Differentiating cognitive complexity and cognitive load in high and low demand flight simulation tasks

Jemma Harris*, Mark Wiggins, Ben Morrison, Natalie Morrison

*Corresponding author for this work

    Research output: Chapter in Book/Report/Conference proceedingConference proceeding contributionpeer-review

    1 Citation (Scopus)


    In the contemporary workplace, the design of interfaces has a significant impact on the cognitive demands experienced by operators. Previous approaches to the assessment of these designs have relied on measures of cognitive load to infer the level of cognitive demand imposed. Assessments of cognitive complexity may offer a complimentary measure of the demands of the task as they take into account the inherent nature of the task, rather than idiosyncrasies of the operator. Two studies are reported that examined the information acquisition behavior of pilots in response to a series of simulated flight sequences involving different levels of cognitive complexity. Information acquisition was recorded using an eye tracker. Taken together, the results suggest that assessments of the complexity of a task should be employed as a benchmark in task assessment.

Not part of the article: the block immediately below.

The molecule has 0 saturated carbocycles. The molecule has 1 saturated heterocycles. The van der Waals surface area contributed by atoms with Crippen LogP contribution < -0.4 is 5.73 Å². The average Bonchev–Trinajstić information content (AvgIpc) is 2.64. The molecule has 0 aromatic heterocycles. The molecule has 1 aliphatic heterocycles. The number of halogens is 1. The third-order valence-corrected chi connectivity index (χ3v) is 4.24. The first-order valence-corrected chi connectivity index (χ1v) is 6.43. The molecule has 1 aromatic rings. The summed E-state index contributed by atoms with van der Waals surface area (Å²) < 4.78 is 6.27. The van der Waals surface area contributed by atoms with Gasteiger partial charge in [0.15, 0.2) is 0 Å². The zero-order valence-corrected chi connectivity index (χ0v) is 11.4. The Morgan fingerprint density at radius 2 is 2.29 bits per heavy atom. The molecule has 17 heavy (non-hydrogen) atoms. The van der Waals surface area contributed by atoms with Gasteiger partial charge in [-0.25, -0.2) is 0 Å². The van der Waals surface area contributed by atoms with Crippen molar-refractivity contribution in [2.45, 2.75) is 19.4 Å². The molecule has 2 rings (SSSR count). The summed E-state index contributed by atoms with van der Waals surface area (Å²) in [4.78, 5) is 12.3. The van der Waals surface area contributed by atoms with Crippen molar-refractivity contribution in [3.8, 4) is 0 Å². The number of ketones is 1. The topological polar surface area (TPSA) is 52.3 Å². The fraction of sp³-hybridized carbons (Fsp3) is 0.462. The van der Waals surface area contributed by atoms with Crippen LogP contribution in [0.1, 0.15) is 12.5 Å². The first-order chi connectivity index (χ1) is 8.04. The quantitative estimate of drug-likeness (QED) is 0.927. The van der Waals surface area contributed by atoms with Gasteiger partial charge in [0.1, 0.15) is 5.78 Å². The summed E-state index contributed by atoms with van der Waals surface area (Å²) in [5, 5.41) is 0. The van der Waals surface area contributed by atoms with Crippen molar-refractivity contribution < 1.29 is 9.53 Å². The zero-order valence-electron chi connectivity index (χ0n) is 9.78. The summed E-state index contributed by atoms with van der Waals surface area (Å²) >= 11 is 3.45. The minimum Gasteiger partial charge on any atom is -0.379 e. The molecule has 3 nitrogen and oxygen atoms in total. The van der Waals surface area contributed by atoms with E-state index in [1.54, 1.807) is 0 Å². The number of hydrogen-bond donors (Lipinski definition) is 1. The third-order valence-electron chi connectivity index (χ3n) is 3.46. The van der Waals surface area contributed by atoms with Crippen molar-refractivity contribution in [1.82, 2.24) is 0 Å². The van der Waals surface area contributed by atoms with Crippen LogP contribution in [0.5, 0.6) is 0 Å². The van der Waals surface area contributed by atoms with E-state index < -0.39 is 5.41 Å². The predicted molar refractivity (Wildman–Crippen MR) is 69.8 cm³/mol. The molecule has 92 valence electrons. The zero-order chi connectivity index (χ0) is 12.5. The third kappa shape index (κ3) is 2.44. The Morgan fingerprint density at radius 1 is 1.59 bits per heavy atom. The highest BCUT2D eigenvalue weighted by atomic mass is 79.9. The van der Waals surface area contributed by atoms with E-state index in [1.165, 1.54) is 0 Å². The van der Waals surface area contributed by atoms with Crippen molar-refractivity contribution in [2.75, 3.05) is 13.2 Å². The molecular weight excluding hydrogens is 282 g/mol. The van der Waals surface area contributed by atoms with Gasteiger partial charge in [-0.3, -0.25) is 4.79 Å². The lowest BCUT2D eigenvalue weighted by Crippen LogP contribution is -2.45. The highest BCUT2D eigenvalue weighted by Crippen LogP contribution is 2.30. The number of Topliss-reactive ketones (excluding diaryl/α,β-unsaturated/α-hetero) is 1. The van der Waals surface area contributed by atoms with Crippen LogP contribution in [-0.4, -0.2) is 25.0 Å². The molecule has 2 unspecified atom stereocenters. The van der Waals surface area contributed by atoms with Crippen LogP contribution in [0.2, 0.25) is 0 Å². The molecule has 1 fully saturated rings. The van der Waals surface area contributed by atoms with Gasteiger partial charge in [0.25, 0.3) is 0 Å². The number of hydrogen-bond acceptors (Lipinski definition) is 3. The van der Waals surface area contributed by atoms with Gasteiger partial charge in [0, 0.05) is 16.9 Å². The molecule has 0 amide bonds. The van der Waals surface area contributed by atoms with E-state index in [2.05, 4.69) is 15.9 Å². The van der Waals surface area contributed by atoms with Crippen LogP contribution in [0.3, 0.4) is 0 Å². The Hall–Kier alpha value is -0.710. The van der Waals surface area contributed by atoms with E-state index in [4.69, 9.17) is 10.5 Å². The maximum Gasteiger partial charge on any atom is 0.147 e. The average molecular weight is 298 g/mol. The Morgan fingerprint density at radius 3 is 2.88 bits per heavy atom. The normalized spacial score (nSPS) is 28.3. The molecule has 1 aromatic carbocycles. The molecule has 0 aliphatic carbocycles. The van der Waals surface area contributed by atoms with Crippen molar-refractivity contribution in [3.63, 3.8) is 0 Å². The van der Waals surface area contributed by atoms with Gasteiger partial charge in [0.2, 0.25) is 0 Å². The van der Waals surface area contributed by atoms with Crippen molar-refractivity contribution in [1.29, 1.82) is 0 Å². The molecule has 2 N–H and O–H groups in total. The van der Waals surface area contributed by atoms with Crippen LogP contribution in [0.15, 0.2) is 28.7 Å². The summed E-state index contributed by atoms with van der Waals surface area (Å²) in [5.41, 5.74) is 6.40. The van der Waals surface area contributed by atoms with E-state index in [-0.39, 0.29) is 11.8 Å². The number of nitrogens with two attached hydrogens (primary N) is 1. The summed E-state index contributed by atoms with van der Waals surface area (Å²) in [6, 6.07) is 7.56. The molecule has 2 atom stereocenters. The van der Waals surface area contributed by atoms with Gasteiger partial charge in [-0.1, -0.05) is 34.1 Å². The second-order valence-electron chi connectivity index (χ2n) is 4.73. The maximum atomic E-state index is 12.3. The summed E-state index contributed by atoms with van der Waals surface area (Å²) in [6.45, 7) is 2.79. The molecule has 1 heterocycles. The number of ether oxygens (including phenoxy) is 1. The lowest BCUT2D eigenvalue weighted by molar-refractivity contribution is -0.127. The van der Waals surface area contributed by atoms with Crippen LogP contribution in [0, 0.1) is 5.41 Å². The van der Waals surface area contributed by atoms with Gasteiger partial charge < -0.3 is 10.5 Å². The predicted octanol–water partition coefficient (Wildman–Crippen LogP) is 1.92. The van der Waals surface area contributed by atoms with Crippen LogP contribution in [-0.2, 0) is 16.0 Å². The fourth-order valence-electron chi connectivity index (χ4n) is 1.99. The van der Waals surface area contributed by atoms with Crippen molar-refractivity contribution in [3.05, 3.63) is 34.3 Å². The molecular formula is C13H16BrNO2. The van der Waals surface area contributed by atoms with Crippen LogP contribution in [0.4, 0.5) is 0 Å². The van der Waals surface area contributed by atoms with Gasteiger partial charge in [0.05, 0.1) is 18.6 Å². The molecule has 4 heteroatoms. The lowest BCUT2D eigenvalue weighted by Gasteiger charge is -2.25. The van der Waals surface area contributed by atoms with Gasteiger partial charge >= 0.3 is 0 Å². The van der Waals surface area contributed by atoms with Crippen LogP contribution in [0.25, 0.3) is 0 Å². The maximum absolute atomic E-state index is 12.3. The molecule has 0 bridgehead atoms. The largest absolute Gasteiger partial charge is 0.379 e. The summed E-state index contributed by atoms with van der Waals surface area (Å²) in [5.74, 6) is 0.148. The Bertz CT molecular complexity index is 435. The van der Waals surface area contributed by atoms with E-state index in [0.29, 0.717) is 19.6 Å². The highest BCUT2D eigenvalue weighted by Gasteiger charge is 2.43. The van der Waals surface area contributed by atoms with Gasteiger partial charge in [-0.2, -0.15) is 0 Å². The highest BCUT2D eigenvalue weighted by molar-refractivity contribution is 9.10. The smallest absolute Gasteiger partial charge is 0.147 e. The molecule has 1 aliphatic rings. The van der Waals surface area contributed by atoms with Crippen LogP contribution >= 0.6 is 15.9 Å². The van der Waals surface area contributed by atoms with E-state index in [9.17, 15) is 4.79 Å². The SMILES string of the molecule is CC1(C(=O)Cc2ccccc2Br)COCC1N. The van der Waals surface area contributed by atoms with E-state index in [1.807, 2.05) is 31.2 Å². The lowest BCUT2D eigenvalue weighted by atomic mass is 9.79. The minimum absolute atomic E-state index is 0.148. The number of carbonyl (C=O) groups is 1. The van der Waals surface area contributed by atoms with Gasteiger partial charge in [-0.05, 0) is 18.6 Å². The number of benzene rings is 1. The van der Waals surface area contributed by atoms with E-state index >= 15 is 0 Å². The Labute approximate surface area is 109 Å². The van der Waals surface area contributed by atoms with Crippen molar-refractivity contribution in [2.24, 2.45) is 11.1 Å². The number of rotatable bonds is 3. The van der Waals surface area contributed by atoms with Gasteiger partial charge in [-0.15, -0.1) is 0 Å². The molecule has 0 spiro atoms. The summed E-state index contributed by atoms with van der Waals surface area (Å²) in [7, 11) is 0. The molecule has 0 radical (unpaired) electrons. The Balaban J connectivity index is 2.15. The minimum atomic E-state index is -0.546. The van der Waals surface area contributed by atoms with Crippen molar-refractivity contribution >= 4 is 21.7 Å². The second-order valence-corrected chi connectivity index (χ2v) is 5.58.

Original languageEnglish
    Title of host publicationComputer-Human Interaction. Cognitive Effects of Spatial Interaction, Learning, and Ability
    Subtitle of host publication25th Australian Computer-Human Interaction Conference, OzCHI 2013, Adelaide, SA, Australia, November 25-29, 2013. Revised and Extended Papers
    EditorsTheodor Wyeld, Paul Calder, Haifeng Shen
    Place of PublicationCham
    PublisherSpringer, Springer Nature
    Number of pages18
    ISBN (Electronic)9783319169408
    ISBN (Print)9783319169392
    Publication statusPublished - 2015
    Event25th Australian Computer-Human Interaction Conference, OzCHI 2013 - Adelaide, Australia
    Duration: 25 Nov 201329 Nov 2013

    Publication series

    NameLecture Notes in Computer Science
    PublisherSpringer International Publishing
    ISSN (Print)0302-9743
    ISSN (Electronic)1611-3349


    Other25th Australian Computer-Human Interaction Conference, OzCHI 2013


    • aviation
    • cognitive complexity
    • cognitive load
    • eye movement
    • system design


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